Welcoming a new consulting veterinarian on the Animal Care Committee Thanks to the RESEARCH SUPPORT FUND

Welcoming a new consulting veterinarian on the Animal Care Committee Thanks to the RESEARCH SUPPORT FUND

The Research Support Fund of the Government of Canada is a program that provides funds to cover a portion of the costs associated with managing the research funded by the Canadian Institutes of Health Research (CIHR), the Natural Sciences and Engineering Research Council (NSERC), and the Social Sciences and Humanities Research Council (SSHRC). Research Support Fund grants are based on the funding received by researchers from the three federal agencies in the three most recent years for which data are available. The Bishop’s University Animal Care Committee mandate and its related activities are supported by the Research Support Fund.

Animal-based science can be practiced by wildlife, health and clinician researchers, to name a few. The Animal Care Committee is responsible for the ethical assessment of research and teaching protocols involving animal use at Bishop’s University and aims to safeguard the animals’ welfare. This committee includes members from BU, a representative from the community and a veterinarian. This provides a diversity of expertise and insight.

As of December 2019, the Animal Care Committee is pleased to welcome Dr. Eric Martineau as their new advisory veterinarian. Since 1996, he is based at the Clinique Vétérinaire Coaticook, where he specializes in treating cattle. His expertise will be an asset in the development of BU’s new program in Sustainable Agriculture and Food Systems. Dr. Martineau took a moment to answer our questions.

Dr. Eric Martineau

Why did you accept to work with BU Animal Care Committee?

Dr. Martineau: As a practicing veterinarian, I am very interested in research. Even as a student at McGill and Université de Montréal, I have always been involved in research projects. Currently, I am involved in research with the Sherbrooke Research and Development Center and have been a member of their Animal Care Committee for Dairy and Swine since 2003. I am interested in participating in BU’s Animal Care Committee for what is to be built in the near future, that is, the role of the animals as a part of the sustainable agriculture model that is currently being developed.  I think this sustainable model is a key to feed people in the future and in respectful harmony with the animals.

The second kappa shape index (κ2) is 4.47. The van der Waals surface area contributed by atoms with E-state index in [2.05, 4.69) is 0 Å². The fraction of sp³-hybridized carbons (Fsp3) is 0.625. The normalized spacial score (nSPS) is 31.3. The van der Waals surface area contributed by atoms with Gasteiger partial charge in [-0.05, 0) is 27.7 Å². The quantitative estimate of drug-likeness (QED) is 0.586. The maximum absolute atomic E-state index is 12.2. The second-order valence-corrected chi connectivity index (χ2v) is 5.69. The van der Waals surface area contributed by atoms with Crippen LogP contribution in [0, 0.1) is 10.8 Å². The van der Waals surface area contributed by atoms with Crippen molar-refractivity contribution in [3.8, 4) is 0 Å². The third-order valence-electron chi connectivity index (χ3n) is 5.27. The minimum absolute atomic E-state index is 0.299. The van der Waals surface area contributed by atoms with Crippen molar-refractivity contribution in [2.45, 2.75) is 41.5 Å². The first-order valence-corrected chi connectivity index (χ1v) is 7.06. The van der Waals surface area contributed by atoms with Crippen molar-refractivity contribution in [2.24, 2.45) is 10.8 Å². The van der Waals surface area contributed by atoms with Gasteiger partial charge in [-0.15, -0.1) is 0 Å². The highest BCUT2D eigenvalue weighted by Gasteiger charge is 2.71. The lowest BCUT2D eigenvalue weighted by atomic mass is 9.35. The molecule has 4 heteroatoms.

Could you explain what is your role within the Animal Care Committee?

Dr. Martineau: Working with the 3 R’s (Replacement, Reduction, and Refinement), I am a guardian on behalf of animal well-being.  My knowledge can help the people around the table to make sound decisions on research protocols involving animals, particularly when it comes to pain and stress management.

In your opinion, why is animal-based science important?

Dr. Martineau: Animals are part of our food chain.  We have domesticated them for many centuries and need to live in harmony with them in order to produce food in a sustainable way.  It’s very difficult to recreate models involving animals without using them to start with.  Following the 3 R’s is the most helpful mechanism for developing sustainable models of well managed animal-based science experiments for tomorrow.

Bishop’s University is pleased to welcome Dr. Eric Martineau and thanks the Animal Care Committee for their commitment to animal welfare. Their evaluating work play a crucial role in research and teaching in our University. Animal-based science has helped in the development of treatments for a wide array of human diseases, in the comprehension of our natural world, and brought a better quality of life for many animals.

For more information on Faculty practicing animal-based science at BU:

Dr. Michael Richardson: https://www.ubishops.ca/academic-programs/faculty-of-arts-and-science/natural-sciences-and-mathematics/biological-sciences/faculty/name/michael-richardson/

Dr. Patrick Bergeron: https://bergeron-ecophysio.wixsite.com/b-lab